• Orexin Receptor Antagonists: Medications like suvorexant (Belsomra) and lemborexant (Dayvigo) are used to block orexin action. This chemical encourages a person to stay awake.
  • Doxepin (Silenor): Silenor blocks the body's histamine receptors, leading to possibly improved sleep.

Over-The-Counter (OTC) Aids

For those who can't fall asleep or stay asleep, over-the-counter (OTC) sleep aids offer short-term relief without a prescription. Much like prescription drugs, OTC options vary in ingredients and efficacy, with medications and supplements aimed at various outcomes that improve sleep quality and duration.

Popular OTC options include [7]:

  • Diphenhydramine (Benadryl): A popular antihistamine associated with improved sleep on set. However, these options also come with an increased risk of daytime drowsiness and other non-sleep-related adverse side effects.
  • Doxylamine (Unisom): A diphenhydramine alternative with similar sedative antihistamine effects and adverse results, including daytime drowsiness.

Some OTC medications also use natural ingredients such as valerian root and melatonin to produce their effects.

Exercise and Physical Activity 

Exercise can play a critical role in improving our sleep quality and duration. Physical activity helps regulate the body's internal clock, primarily when used consistently. These habits can lead to improved sleep patterns.

Those using exercise more sporadically may also improve their sleep. Physical exertion through exercise and other similar activities, like sexual activity that can be enhanced with gummies for sex; increases the body's temperature. Once the activity has stopped, the body will see its core temperature reduce, potentially signaling to the body that it is time for sleep. Exercise also releases endorphins known to reduce stress and relieve anxiety, two factors critical to falling and staying asleep.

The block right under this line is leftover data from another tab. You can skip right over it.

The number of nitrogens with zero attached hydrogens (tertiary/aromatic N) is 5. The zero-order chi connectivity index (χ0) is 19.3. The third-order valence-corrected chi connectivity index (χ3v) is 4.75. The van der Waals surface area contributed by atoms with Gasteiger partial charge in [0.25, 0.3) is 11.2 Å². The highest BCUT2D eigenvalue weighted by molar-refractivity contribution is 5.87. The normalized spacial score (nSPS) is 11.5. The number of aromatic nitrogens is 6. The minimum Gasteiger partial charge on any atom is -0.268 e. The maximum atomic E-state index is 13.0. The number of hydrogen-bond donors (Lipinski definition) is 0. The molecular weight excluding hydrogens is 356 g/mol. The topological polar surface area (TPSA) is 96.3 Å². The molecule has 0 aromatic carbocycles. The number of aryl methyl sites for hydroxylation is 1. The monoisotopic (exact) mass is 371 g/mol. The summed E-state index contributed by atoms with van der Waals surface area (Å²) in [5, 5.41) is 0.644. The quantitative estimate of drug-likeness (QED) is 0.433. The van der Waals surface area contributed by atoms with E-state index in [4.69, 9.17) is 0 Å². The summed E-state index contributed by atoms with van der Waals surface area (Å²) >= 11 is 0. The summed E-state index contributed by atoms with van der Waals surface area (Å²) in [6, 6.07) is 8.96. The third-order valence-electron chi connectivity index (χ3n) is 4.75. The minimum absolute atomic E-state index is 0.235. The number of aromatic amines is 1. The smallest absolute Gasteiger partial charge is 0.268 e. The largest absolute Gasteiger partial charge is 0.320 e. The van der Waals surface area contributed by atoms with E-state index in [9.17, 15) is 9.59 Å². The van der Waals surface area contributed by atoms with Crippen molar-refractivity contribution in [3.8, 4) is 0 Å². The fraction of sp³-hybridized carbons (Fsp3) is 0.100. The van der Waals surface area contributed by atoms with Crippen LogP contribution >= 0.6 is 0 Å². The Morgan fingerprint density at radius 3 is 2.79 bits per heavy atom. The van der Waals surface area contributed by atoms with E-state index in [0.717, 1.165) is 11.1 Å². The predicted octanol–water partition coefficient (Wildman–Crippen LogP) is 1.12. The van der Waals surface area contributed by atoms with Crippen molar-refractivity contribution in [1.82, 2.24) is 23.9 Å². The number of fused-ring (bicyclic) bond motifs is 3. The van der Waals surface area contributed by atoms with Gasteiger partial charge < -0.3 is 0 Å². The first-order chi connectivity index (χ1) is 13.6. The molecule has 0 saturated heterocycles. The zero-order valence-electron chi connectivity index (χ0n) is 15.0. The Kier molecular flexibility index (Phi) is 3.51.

Just about any physical activity could trigger improved sleep effects. Some of the most commonly utilized workouts and exercise routines include [8]: 

  • Aerobic Exercise
  • Cardio Workouts
  • Resistance Exercises
  • Weight Training 
  • Yoga
  • Breathing Exercises
  • Stretching

Adjust Your Routine

Before turning to any medications or substantial life changes, many suffering from sleep disorders or a tough night of sleep may benefit from one or more modifications to their daily routine. Adjusting one or more of these behaviors and environmental factors may have a positive effect on your sleep quality [9]:

  • Use a white noise or other sleep noise machine
  • Use red light 
  • Lower the room temperature
  • Set a sleep schedule
  • Get your daily dose of sunlight 
  • Changes the lights according to sun levels
  • Avoid looking at your clock
  • Avoid daytime naps
  • Avoid late-night snacking
  • Avoid late-night drinking (especially alcohol and caffeine)
  • Listen to relaxing music
  • Change into comfortable clothes
  • Avoid or minimize all electronics (especially blue light-emitting devices)
  • Aromatherapy 
  • Journaling before bed
  • Adjust your sleep position
  • Read a relaxing story

Start Improving Your Sleep

Finding the ideal sleep aid(s) is a personal journey that factors in each person's unique needs and health conditions. Numerous sleep remedies and techniques exist, from prescription to natural to environmental and much more. With so many options to consider, consumers must be aware of the possible drug interactions, side effects, and the appropriate options for their age and medical conditions. 

Rather than relying on themselves, consumers should turn to a trusted medical professional who can discuss the options and how they may impact their unique circumstances. Remember that there is no panacea when it comes to sleep aids. Some trial and error may occur along the way. But by prioritizing safety and education, you and your trusted medical support can identify the best possible options to improve your sleep quality and duration.